Screened as part of NZIFF 2002

Le Cochon 1970

The Pig

Directed by Jean Eustache

France In French with English subtitles
50 minutes 16mm / B&W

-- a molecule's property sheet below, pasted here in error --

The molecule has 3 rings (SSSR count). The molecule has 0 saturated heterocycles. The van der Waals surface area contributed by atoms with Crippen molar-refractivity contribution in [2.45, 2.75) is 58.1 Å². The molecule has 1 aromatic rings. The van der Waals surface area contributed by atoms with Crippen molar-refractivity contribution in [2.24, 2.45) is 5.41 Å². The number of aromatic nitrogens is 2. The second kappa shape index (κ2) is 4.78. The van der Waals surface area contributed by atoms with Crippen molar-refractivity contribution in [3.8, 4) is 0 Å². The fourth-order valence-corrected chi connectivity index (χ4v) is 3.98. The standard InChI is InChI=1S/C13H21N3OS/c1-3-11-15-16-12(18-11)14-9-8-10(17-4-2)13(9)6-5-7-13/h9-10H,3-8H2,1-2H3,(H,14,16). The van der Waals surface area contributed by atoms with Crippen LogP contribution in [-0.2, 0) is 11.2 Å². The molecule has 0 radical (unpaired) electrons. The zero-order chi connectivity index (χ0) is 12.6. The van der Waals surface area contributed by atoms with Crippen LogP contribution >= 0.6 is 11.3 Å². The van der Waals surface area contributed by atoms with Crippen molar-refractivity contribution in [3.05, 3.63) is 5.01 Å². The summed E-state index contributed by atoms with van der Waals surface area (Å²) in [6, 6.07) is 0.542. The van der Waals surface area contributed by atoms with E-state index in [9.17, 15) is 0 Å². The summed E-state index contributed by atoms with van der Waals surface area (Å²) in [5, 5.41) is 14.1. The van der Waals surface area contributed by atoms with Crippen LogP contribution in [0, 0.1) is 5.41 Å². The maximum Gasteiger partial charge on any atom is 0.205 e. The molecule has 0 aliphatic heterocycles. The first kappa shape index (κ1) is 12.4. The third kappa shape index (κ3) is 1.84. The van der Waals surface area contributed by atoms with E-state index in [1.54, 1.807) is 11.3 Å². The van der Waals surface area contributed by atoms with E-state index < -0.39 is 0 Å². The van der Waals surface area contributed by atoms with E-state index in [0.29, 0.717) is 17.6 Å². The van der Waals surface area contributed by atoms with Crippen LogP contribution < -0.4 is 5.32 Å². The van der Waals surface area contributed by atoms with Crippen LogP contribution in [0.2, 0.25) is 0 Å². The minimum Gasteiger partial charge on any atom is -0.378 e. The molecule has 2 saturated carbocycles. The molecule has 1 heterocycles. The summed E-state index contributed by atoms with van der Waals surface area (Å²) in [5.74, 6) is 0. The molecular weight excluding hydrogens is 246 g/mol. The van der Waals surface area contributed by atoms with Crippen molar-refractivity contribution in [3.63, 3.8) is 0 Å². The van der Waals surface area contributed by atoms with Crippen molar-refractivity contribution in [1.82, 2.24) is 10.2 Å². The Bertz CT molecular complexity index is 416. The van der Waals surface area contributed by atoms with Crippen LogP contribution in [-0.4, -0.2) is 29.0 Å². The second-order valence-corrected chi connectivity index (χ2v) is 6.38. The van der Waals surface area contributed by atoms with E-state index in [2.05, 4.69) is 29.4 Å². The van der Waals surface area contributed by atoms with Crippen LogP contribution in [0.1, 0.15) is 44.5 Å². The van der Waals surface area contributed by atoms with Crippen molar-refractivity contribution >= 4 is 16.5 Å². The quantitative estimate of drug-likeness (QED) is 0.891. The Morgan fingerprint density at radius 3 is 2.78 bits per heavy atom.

"The Eustache film I love the most is Le Cochon (1970), a beautiful, sensitive, big-hearted short documentary that shows not a trace of the despair and defeat radiating from Eustache’s fictional films. Le Cochon, which Eustache co-directed with Jean-Michel Barjol, records the slaughter and dismemberment of a pig and the process of transforming the dead animal into various food products. It’s Eustache’s most beautiful film because it’s his most curious and graceful. He and Barjol filmed the movie over the course of a single day, shooting footage separately and then editing together; their purpose was primarily to observe, to record. There’s a great affinity between this film and the documentaries of Frederick Wiseman – a similar directness (there are no voice-overs, explanatory titles, or interviews) and a similar luxurious freedom from preconception or interpretation. Wiseman, passionately and with an almost missionary desire, shows us things neglected by almost all other filmmakers – the banal, allegedly undramatic daily experiences of cops, teachers, welfare workers, hospital workers, judges, soldiers, and so on (experiences that of course prove to be almost ridiculously dramatic and full of interest). The same attitude radiates from every moment of Le Cochon – the delight of making a faithful record of an experience, both the experience of the filmmakers over the course of one day and the daily experience of the farmers. The movie begins with the slaughter of the pig, a wrenching thing to witness – but instead of passing judgement on the farmers, it opens out into something much more generous and understanding, a portrait of a way of life, an appreciation of physical work, of daily toil, of the process of transforming one thing into another." — Jared Rapfogel, Senses of Cinema